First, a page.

Photo by fanfon
15. Whale Steak
This next dish may be one of the more controversial Norwegian foods on this list, at least for non-locals.
Whale hunting has been a part of Norwegian culture for centuries. In the early 20th century, meat from minke whales was used as a cheap substitute for beef. Together with Japan and Iceland, Norway is one of just three countries that continues to publicly allow commercial whaling.
Commercial whaling has been a contentious subject for decades but in Norway, eating whale meat isn’t considered controversial. It doesn’t form a significant part of the Norwegian diet though it remains a popular source of meat in some parts of Norway.
Over the years, the consumption of whale meat has been on a steady decline though it’s still widely available throughout Norway and consumed from time to time by most Norwegians.
Photo by derepente
NORWEGIAN BREADS / NORWEGIAN DESSERTS
Lefse refers to a traditional Norwegian soft flatbrød (flatbread) that’s a staple food in Norway. Similar to a tortilla, it can be prepared and enjoyed in many different ways – thick or thin, big or small, plain or filled with sweet and savory ingredients.
Norwegian recipes for lefse vary depending on where it’s from, but it’s traditionally made with a base of whole wheat flour, milk, butter, water, and salt. Versions made with potato became popular after the tubers were introduced to Norway sometime in the mid-18th century.
In the past, Norwegian households would make enough lefse to last them through the winter. They’d store them in a dehydrated state and soften them with water when ready to eat.
To make lefse, the dough is flattened using a special grooved rolling pin designed to remove air pockets. It’s then cooked on a large, flat griddle using a long wooden turning stick. When cooked, the lefse is cut into smaller pieces and served with butter and other ingredients like sugar, cinnamon, brunost (brown cheese), or lingonberry jam. It can be used as a wrap for savory ingredients as well like beef or lutefisk.
Photo by Natalikomp
There are many types of lefse from different regions in Norway. Some of the most popular include potetlefse (made with potatoes), møsbrømlefse (made with brunost brown cheese), tykklefse (thicker and more cake-like), and kjøttlefse (made with meat, like a taco).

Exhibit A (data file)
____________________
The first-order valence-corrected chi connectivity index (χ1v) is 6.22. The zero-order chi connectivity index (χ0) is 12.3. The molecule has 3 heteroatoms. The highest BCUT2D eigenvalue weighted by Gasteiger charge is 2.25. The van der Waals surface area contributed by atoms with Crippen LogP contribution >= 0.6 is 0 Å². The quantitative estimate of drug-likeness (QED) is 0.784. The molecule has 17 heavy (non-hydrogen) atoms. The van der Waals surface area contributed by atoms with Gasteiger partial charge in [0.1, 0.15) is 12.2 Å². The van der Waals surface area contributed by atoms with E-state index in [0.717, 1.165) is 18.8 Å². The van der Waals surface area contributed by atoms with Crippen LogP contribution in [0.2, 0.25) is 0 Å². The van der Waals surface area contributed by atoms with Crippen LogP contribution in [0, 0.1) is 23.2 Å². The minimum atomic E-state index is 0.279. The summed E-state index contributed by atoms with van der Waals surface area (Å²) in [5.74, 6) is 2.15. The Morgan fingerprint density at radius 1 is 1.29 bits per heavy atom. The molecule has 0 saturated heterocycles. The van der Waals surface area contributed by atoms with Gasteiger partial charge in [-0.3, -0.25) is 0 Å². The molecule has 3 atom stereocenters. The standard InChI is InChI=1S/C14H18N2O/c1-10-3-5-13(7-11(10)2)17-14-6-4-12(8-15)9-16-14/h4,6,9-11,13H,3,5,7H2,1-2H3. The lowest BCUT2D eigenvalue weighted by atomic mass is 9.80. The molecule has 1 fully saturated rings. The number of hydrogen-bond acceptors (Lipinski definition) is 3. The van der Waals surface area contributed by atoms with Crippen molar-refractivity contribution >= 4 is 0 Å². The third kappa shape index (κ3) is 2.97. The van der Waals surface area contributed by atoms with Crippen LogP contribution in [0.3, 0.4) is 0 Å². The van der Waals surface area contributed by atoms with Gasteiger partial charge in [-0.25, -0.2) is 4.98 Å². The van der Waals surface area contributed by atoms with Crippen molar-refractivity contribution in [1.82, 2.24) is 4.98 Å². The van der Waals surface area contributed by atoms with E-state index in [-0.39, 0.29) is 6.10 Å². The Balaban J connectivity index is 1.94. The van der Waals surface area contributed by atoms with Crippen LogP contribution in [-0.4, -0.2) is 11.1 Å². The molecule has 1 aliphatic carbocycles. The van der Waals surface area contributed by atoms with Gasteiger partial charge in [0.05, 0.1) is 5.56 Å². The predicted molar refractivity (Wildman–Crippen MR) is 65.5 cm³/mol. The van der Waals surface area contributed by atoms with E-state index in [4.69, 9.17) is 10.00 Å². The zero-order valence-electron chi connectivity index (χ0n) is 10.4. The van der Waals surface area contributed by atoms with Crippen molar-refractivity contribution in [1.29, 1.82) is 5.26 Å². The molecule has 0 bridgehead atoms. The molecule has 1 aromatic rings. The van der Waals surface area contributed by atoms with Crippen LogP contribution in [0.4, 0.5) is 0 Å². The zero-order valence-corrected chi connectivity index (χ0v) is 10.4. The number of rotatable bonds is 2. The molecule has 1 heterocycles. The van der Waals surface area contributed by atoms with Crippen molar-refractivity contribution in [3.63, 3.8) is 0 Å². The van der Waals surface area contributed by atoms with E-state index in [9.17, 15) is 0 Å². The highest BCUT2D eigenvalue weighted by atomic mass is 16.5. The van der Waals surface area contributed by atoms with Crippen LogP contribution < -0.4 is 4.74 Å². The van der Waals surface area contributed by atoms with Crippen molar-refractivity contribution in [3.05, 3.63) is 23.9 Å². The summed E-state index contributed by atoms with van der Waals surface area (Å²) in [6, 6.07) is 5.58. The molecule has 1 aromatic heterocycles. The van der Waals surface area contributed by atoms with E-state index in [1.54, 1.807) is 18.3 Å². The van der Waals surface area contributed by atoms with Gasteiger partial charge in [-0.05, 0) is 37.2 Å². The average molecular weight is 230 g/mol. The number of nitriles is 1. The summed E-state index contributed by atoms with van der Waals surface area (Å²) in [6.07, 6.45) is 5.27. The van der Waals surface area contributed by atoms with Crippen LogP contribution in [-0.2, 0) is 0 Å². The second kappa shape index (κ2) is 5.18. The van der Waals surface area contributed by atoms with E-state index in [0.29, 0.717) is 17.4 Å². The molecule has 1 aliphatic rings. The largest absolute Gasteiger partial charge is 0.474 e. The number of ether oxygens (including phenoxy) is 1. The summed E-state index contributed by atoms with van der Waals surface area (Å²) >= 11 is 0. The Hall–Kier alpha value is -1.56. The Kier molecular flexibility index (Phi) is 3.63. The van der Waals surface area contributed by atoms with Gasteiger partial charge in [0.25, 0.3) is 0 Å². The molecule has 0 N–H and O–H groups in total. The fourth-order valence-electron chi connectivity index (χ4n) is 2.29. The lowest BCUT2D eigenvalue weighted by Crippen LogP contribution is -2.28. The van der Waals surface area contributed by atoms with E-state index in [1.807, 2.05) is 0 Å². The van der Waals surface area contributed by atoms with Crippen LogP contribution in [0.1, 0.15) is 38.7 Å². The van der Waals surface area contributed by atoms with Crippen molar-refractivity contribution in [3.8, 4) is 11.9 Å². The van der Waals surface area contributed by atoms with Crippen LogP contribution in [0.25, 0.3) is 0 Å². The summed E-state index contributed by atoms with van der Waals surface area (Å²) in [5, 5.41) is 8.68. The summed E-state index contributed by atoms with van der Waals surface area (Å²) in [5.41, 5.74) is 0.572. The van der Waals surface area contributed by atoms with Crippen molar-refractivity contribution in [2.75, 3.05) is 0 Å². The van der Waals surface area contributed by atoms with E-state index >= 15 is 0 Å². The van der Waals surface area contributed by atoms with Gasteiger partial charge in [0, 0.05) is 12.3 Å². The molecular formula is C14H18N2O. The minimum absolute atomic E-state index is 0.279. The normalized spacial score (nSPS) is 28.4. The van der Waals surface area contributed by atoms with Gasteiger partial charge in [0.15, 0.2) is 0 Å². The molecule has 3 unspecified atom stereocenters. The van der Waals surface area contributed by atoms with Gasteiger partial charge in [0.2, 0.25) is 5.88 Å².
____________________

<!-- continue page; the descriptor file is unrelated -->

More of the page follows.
Pictured below is pølse med lompe. It’s a Norwegian dish made with lomper, another type of potato lefse that’s often used in place of a bun when serving hot dogs.
It’s interesting to note that lefse is a popular Norwegian dish in parts of the US as well. Thousands of Norwegians migrated to America in the mid-19th century and brought with them their recipes for lefse. They settled throughout the US, with the largest populations located in the Midwest, California, Oregon, and Washington.
Unlike in Norway, Norwegian-American lefse is always made with potatoes. It’s considered a holiday dish that’s typically eaten around Christmas and Thanksgiving.
Photo by Tobben63
Vafler means “waffles” and refer to these beloved heart-shaped Norwegian treats. They’re available everywhere – at cafes, restaurants, sporting events, and homes – and are considered the quintessential snack food in Norway.
Unlike American waffles that are typically eaten for breakfast, Norwegian waffles can be enjoyed throughout the day. They’re thinner and softer than American or Belgian waffles and topped with a variety of ingredients like whipped cream, sour cream, brunost (brown cheese), gomme (sweet cheese), berries, jam, and sugar. Sweet toppings are the most common but they can be paired with savory ingredients as well like blue cheese, sausage, or eggs.